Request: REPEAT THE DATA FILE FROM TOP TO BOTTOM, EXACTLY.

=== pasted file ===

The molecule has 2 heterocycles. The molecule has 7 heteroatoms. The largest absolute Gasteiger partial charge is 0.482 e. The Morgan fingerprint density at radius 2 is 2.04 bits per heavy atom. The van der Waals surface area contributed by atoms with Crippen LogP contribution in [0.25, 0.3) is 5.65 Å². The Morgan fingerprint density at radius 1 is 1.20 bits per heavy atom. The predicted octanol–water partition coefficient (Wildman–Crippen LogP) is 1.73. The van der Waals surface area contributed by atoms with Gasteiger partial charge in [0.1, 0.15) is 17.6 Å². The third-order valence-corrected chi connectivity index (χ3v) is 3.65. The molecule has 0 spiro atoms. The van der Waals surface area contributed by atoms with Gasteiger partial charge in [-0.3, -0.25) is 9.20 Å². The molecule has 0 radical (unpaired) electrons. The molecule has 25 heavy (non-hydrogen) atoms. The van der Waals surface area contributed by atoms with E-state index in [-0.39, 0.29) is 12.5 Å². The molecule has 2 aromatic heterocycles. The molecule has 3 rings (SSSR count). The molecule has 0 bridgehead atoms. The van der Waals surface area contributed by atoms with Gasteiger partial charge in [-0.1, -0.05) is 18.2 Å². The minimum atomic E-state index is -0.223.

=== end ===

The molecule has 2 heterocycles. The molecule has 7 heteroatoms. The largest absolute Gasteiger partial charge is 0.482 e. The Morgan fingerprint density at radius 2 is 2.04 bits per heavy atom. The van der Waals surface area contributed by atoms with Crippen LogP contribution in [0.25, 0.3) is 5.65 Å². The Morgan fingerprint density at radius 1 is 1.20 bits per heavy atom. The predicted octanol–water partition coefficient (Wildman–Crippen LogP) is 1.73. The van der Waals surface area contributed by atoms with Gasteiger partial charge in [0.1, 0.15) is 17.6 Å². The third-order valence-corrected chi connectivity index (χ3v) is 3.65. The molecule has 0 spiro atoms. The van der Waals surface area contributed by atoms with Gasteiger partial charge in [-0.3, -0.25) is 9.20 Å². The molecule has 0 radical (unpaired) electrons. The molecule has 25 heavy (non-hydrogen) atoms. The van der Waals surface area contributed by atoms with E-state index in [-0.39, 0.29) is 12.5 Å². The molecule has 2 aromatic heterocycles. The molecule has 3 rings (SSSR count). The molecule has 0 bridgehead atoms. The van der Waals surface area contributed by atoms with Gasteiger partial charge in [-0.1, -0.05) is 18.2 Å². The minimum atomic E-state index is -0.223.